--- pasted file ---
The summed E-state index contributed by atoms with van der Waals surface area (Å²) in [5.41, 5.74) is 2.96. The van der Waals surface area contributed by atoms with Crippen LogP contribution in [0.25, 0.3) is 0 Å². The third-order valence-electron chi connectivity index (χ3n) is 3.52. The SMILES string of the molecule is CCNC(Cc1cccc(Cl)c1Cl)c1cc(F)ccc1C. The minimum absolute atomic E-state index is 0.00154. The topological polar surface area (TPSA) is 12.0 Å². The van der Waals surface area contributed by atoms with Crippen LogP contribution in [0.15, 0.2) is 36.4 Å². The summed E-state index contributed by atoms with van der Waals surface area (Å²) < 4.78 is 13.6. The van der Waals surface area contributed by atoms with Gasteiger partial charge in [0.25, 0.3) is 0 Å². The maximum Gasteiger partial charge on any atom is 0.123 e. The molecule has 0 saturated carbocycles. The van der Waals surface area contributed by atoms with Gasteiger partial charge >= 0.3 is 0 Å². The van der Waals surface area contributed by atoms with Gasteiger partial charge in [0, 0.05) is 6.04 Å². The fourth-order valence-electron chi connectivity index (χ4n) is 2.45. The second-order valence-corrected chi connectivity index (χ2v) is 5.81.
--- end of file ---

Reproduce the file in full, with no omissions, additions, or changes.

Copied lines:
The summed E-state index contributed by atoms with van der Waals surface area (Å²) in [5.41, 5.74) is 2.96. The van der Waals surface area contributed by atoms with Crippen LogP contribution in [0.25, 0.3) is 0 Å². The third-order valence-electron chi connectivity index (χ3n) is 3.52. The SMILES string of the molecule is CCNC(Cc1cccc(Cl)c1Cl)c1cc(F)ccc1C. The minimum absolute atomic E-state index is 0.00154. The topological polar surface area (TPSA) is 12.0 Å². The van der Waals surface area contributed by atoms with Crippen LogP contribution in [0.15, 0.2) is 36.4 Å². The summed E-state index contributed by atoms with van der Waals surface area (Å²) < 4.78 is 13.6. The van der Waals surface area contributed by atoms with Gasteiger partial charge in [0.25, 0.3) is 0 Å². The maximum Gasteiger partial charge on any atom is 0.123 e. The molecule has 0 saturated carbocycles. The van der Waals surface area contributed by atoms with Gasteiger partial charge >= 0.3 is 0 Å². The van der Waals surface area contributed by atoms with Gasteiger partial charge in [0, 0.05) is 6.04 Å². The fourth-order valence-electron chi connectivity index (χ4n) is 2.45. The second-order valence-corrected chi connectivity index (χ2v) is 5.81.